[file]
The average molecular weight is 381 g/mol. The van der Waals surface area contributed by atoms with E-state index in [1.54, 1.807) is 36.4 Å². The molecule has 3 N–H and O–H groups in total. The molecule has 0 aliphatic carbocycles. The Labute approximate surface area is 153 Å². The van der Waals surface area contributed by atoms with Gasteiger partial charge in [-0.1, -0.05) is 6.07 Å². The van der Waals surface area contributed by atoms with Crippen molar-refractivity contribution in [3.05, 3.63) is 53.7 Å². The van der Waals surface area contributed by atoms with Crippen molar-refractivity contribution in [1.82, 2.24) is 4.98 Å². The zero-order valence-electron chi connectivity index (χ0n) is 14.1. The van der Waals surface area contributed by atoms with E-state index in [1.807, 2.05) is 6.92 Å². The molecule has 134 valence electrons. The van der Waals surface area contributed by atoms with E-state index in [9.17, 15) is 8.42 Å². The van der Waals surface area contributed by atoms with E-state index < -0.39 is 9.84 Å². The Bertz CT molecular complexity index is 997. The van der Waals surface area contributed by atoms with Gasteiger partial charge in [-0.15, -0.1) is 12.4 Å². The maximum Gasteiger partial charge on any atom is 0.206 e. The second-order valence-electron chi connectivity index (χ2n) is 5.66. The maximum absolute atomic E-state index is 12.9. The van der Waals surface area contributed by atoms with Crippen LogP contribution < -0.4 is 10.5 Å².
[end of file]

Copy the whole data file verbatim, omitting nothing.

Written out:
The average molecular weight is 381 g/mol. The van der Waals surface area contributed by atoms with E-state index in [1.54, 1.807) is 36.4 Å². The molecule has 3 N–H and O–H groups in total. The molecule has 0 aliphatic carbocycles. The Labute approximate surface area is 153 Å². The van der Waals surface area contributed by atoms with Gasteiger partial charge in [-0.1, -0.05) is 6.07 Å². The van der Waals surface area contributed by atoms with Crippen molar-refractivity contribution in [3.05, 3.63) is 53.7 Å². The van der Waals surface area contributed by atoms with Crippen molar-refractivity contribution in [1.82, 2.24) is 4.98 Å². The zero-order valence-electron chi connectivity index (χ0n) is 14.1. The van der Waals surface area contributed by atoms with E-state index in [1.807, 2.05) is 6.92 Å². The molecule has 134 valence electrons. The van der Waals surface area contributed by atoms with E-state index in [9.17, 15) is 8.42 Å². The van der Waals surface area contributed by atoms with E-state index < -0.39 is 9.84 Å². The Bertz CT molecular complexity index is 997. The van der Waals surface area contributed by atoms with Gasteiger partial charge in [-0.15, -0.1) is 12.4 Å². The maximum Gasteiger partial charge on any atom is 0.206 e. The second-order valence-electron chi connectivity index (χ2n) is 5.66. The maximum absolute atomic E-state index is 12.9. The van der Waals surface area contributed by atoms with Crippen LogP contribution < -0.4 is 10.5 Å².